Here he is, almost pleading with the good burghers of North Dakota to create common cause with the rest of the country. The statement is deeply unlike today’s U.S. leaders, whether it is Trump and his call to “go back to where you came from” to many migrants, or Hillary Clinton targeting the so-called “deplorable” in many parts of the United States.

In his speech given to the University of North Dakota, Kennedy said:

“This country is not far away, it’s closer than it has ever been before. When you can fly across it in five hours, when… we are one people, living in 50 states and living in hundreds of communities.”

Public interest

Kennedy’s objective in unifying the nation was to galvanise it to recognise and support the “public interest”.

The public interest was Kennedy’s constant companion while in office, whether he was targeting self-centred college kids in North Dakota in 1963, or clobbering U.S. steelmakers in 1962 who had raised the price of steel with no regard to inflation while holding workers’ wages down.

Kennedy harangued them during a press conference in April 1962, telling the White House press corps:  

“The simultaneous and identical actions of United States Steel and other leading steel corporations, increasing steel prices by some $6 a ton, constitute a wholly unjustifiable and irresponsible defiance of the public interest.”

Privilege

Kennedy was, of course, a product of privilege. But he saw it as coming with a duty to give back to the nation.

Speaking to the students at the University of North Dakota, Kennedy said:

“We do not merely to seek to graduate lawyers or farmers or doctors, who may lead their communities in income. What we seek to develop, in all of our colleges and universities, are educated men and women who can bear the burden of responsible citizenship.”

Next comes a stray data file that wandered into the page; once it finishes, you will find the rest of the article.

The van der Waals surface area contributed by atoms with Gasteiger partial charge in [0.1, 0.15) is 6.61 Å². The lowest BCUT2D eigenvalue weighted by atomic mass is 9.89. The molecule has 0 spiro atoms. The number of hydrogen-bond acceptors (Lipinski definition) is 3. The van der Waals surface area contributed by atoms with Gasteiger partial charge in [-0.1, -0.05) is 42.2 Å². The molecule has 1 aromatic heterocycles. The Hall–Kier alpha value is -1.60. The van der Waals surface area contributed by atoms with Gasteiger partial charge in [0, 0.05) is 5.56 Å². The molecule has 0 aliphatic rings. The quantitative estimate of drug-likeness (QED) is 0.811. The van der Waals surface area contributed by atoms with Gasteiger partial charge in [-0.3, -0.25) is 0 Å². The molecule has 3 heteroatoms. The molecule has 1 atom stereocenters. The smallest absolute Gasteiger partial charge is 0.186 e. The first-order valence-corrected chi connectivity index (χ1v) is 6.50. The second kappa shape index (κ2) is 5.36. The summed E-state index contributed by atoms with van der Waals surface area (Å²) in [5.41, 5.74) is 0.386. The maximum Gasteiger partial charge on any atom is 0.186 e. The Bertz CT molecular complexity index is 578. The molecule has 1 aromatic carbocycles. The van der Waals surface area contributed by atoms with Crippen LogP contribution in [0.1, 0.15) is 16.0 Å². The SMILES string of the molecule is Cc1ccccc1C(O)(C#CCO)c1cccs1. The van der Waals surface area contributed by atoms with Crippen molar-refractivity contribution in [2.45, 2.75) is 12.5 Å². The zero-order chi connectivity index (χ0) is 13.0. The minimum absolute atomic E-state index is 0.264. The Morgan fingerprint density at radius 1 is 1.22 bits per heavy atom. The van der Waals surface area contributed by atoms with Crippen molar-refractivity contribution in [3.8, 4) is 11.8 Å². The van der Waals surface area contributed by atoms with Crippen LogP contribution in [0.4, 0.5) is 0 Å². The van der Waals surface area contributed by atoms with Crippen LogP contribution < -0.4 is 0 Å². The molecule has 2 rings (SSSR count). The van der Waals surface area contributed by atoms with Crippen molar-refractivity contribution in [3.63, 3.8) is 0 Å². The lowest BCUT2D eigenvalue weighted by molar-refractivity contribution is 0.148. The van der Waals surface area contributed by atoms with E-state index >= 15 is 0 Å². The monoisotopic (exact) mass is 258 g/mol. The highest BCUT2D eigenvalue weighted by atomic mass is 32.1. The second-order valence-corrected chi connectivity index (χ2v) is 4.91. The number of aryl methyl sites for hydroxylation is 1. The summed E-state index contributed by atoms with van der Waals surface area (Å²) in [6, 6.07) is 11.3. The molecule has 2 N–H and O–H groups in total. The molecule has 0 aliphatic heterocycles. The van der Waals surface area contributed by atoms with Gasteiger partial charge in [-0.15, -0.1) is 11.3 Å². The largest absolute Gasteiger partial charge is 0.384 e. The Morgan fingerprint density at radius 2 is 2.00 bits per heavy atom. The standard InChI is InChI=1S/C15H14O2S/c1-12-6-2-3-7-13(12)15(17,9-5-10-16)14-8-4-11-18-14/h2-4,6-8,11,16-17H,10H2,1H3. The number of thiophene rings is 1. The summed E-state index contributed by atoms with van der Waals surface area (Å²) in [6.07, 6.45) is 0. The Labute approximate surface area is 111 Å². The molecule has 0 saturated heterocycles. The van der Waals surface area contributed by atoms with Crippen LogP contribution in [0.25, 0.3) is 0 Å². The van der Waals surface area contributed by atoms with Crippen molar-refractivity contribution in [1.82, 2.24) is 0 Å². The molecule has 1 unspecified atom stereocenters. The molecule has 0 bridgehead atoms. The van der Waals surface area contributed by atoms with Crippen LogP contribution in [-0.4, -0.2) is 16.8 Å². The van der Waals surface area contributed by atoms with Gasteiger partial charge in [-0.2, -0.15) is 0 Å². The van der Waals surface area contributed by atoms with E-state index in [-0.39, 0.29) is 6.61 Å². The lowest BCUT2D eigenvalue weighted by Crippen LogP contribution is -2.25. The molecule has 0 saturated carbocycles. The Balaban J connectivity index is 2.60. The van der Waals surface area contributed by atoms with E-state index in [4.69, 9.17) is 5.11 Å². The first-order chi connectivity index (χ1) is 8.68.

Listening to the recording, you can hear Kennedy pronounce “income” with the same derisive tone he referred in 1962 to the steel industry’s pursuit of “private power and profit”.

Kennedy was a realist and knew that America needed its elite, their education, skills and leadership to serve the greater good.

While he wasn’t above using the bully pulpit when necessary, he didn’t disqualify those with privilege — he enlisted them, telling the undergraduates in North Dakota:

“So in that great effort, I urge you to participate. Nothing will give you more satisfaction. No need is greater.”

“See what happens”

JFK was a war veteran. His small patrol boat was sliced in two by a Japanese destroyer in 1943, scattering him and his men into the Pacific. He was a student of the Great Depression — partly the result of a lack of action by central bankers and the U.S. Government.

He wasn’t interested in happenstance, telling his North Dakota audience in 1963: